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In Drosophila, the development of the compound eye depends on the movement of a morphogenetic furrow (MF) from the posterior (P) to the anterior (A) of the eye imaginal disc. We define several subdomains along the A-P axis of the eye disc that express distinct combinations of transcription factors. One subdomain, anterior to the MF, expresses two homeobox(More)
In Drosophila, differences between segments, such as the presence or absence of appendages, are controlled by Hox transcription factors. The Hox protein Ultrabithorax (Ubx) suppresses limb formation in the abdomen by repressing the leg selector gene Distalless, whereas Antennapedia (Antp), a thoracic Hox protein, does not repress Distalless. We show that(More)
Sp1-like zinc finger transcription factors are involved in the regulation of cell growth and differentiation. Recent evidence demonstrating that mammalian cells express novel, yet uncharacterized, Sp1-like proteins has stimulated a search for new members of this family. We and others have recently reported that the transforming growth factor(More)
During Drosophila embryogenesis, segments, each with an anterior and posterior compartment, are generated by the segmentation genes while the Hox genes provide each segment with a unique identity. These two processes have been thought to occur independently. Here we show that abdominal Hox proteins work directly with two different segmentation proteins,(More)
A major question in development is how different specialized cell types arise from a common progenitor. In the adult Drosophila compound eye, color discrimination is achieved by UV-, blue- and green-sensitive photoreceptors (PRs). These different PR subsets arise from neuronal precursors called R7 and R8 cells. Recent studies have demonstrated that R7-based(More)
In patients with severe congenital neutropenia (SCN) and mice with growth factor independent-1 (Gfi1) loss of function, arrested myeloid progenitors accumulate, whereas terminal granulopoiesis is blocked. One might assume that Gfi-null progenitors accumulate because they lack the ability to differentiate. Instead, our data indicate that Gfi1 loss of(More)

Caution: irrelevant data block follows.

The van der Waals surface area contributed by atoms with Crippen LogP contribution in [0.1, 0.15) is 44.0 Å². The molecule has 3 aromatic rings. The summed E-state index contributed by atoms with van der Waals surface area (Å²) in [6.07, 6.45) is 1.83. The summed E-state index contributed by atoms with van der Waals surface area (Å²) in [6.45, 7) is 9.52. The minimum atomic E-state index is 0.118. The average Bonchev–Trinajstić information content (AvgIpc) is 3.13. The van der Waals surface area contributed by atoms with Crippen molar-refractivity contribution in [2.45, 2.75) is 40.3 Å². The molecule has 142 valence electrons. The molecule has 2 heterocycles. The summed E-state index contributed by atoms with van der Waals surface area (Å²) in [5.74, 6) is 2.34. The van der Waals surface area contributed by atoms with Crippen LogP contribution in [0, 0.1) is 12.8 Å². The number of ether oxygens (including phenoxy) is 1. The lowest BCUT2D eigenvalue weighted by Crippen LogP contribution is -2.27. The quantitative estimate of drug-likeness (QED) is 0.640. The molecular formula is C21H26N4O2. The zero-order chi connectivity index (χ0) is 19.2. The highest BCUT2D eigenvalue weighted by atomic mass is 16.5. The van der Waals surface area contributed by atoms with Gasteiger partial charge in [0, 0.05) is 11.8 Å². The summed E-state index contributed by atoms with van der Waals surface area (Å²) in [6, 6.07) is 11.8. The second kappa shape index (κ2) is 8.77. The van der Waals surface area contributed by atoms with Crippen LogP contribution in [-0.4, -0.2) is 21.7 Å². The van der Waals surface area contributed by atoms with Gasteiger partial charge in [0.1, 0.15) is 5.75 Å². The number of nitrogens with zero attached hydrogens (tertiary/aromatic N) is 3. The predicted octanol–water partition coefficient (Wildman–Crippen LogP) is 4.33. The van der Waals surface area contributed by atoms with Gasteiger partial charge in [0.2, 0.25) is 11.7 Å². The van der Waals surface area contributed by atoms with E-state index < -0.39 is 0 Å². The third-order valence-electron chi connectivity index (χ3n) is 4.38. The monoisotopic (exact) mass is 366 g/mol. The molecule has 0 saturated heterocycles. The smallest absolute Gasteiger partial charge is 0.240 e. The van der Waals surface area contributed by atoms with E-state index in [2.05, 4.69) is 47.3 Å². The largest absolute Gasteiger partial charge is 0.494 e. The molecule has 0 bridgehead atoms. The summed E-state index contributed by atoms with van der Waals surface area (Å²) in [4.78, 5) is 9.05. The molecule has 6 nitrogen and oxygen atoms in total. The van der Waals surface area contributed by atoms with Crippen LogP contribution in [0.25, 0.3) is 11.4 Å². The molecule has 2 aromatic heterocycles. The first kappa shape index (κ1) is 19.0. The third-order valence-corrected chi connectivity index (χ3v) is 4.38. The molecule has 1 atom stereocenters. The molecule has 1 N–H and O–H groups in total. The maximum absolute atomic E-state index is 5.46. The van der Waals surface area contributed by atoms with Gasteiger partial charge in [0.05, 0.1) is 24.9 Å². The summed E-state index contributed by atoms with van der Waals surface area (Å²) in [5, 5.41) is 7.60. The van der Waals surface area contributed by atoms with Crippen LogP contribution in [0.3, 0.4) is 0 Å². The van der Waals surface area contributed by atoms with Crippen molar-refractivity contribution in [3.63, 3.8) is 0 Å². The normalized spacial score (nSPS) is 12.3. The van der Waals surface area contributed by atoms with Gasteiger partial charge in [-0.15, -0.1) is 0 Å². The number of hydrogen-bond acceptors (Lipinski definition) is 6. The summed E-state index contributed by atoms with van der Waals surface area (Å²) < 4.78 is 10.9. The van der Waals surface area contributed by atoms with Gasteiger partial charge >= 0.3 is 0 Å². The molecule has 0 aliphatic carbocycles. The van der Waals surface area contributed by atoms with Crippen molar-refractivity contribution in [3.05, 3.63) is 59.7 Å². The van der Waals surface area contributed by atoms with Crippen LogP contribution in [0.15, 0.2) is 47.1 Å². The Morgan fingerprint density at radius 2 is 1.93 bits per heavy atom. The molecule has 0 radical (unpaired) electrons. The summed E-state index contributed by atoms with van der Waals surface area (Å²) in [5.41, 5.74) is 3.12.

Orthodenticle (Otd)-related transcription factors are essential for anterior patterning and brain morphogenesis from Cnidaria to Mammals, and genetically underlie several human retinal pathologies. Despite their key developmental functions, relatively little is known regarding the molecular basis of how these factors regulate downstream effectors in a cell-(More)
Members of the dynamin superfamily are GTPases which have been shown to support receptor-mediated endocytosis in vivo and bind to growth factor receptor-associated proteins in vitro. In acinar cells of the pancreas, receptor-mediated endocytosis is very important for the recycling of membranes after secretory granule release. Therefore, characterization of(More)
The vertebrate genome contains a large number of Krüppel-associated box-zinc finger genes that encode 10 or more C(2)-H(2) zinc finger motifs. Members of this gene family have been proposed to function as transcription factors by binding DNA through their zinc finger region and repressing gene expression via the KRAB domain. To date, however, no(More)
How complex networks of activators and repressors lead to exquisitely specific cell-type determination during development is poorly understood. In the Drosophila eye, expression patterns of Rhodopsins define at least eight functionally distinct though related subtypes of photoreceptors. Here, we describe a role for the transcription factor gene defective(More)